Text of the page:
In a speech at the Royal Aeronautical Society in London British Airways CEO Alex Cruz declared that ‘the main threat to BA’s future’ is the airline’s employees.
He’s been forced to walk that back and clarify his remarks on an internal website,
Cruz said that “there truly is only one thing that will stop us from becoming the best airline in the world: us”. He allegedly goes on to say that everyone must work together, embrace change and support one another.
It’s certainly true that British Airways staff have real challenges delivering service, I find their cabin crew to be mostly indifferent especially senior flight attendants from their Worldwide fleet that’s paid more and has greater seniority than their Mixed Fleet crews.
However it’s decisions by leadership that create the greatest threats. British Airways service has been… British.. for many years. What’s different are changes that have transformed BA into something closer to a low cost carrier over the past three years and changes to product have tracked with declining consumer perception.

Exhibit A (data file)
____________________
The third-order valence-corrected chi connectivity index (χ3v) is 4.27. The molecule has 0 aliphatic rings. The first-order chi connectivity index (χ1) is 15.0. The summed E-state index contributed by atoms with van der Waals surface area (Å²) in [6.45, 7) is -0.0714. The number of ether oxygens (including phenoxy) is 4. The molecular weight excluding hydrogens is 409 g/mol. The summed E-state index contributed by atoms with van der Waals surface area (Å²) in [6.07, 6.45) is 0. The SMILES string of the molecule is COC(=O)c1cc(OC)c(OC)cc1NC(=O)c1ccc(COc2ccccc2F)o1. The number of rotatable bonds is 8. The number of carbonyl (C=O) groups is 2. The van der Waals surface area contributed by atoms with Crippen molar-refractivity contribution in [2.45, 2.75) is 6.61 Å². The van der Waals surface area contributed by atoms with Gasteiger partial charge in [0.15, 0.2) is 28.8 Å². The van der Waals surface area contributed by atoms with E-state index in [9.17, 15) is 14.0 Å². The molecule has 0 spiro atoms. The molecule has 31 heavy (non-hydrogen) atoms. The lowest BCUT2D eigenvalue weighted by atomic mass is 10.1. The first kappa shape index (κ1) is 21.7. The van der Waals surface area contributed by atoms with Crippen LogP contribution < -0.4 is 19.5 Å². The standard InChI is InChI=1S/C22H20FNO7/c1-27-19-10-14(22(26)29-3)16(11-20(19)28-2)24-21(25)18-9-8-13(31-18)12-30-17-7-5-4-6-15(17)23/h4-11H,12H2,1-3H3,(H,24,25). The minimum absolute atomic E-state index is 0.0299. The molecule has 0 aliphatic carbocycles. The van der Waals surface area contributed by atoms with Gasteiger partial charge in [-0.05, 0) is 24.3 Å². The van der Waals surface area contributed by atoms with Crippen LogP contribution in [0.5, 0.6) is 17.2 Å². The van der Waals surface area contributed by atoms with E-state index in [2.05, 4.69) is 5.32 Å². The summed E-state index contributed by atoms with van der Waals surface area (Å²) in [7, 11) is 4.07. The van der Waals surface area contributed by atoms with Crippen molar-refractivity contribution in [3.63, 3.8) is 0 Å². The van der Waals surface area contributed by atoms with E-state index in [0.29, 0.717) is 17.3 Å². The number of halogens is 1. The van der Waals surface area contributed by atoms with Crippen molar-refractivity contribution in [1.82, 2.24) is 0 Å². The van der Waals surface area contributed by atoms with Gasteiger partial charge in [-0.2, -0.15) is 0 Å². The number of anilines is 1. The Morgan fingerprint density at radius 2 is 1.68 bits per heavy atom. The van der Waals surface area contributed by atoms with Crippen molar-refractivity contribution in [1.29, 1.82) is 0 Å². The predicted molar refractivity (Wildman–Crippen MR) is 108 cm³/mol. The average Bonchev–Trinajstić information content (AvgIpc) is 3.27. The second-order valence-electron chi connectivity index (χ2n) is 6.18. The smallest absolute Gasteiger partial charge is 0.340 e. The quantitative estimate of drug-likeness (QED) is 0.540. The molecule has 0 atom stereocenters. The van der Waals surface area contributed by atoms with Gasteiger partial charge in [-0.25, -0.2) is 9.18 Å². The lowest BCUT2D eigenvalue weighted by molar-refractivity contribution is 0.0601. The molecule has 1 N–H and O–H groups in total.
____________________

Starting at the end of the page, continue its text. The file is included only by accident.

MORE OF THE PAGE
Indeed British Airways revealed a little over a year ago that perception of the airline had fallen to the same level as United — in the immediate aftermath of United’s PR debacles which included their passenger dragging incident.
At the investor day in the fall for the airline’s corporate parent they identified the damage to their brand as also creating the greatest upside for them.
British Airways says they’re already well-positioned on schedule and price, and essentially the fact that their brand is at a nadir presents an opportunity because it can get better (“more value can be captured”).
Cruz’s comments that the greatest threat to the airline comes from themselves is accurate, but the threats come more from management than from employees. Unquestionably the airline would benefit from holding crew accounting for providing even average levels of service, but that’s difficult to do when crew are given mixed messages about what the airline is trying to be and trying to deliver to customers.
Credit: British Airways
There’s a huge opportunity with the carrier’s impending business class refresh to truly be a world class airline for premium customers, but decisions across the airline have to recognize that the London-based airline’s bread and butter is business travel and gear all of the carrier’s product and service decisions towards meeting the needs of its customers.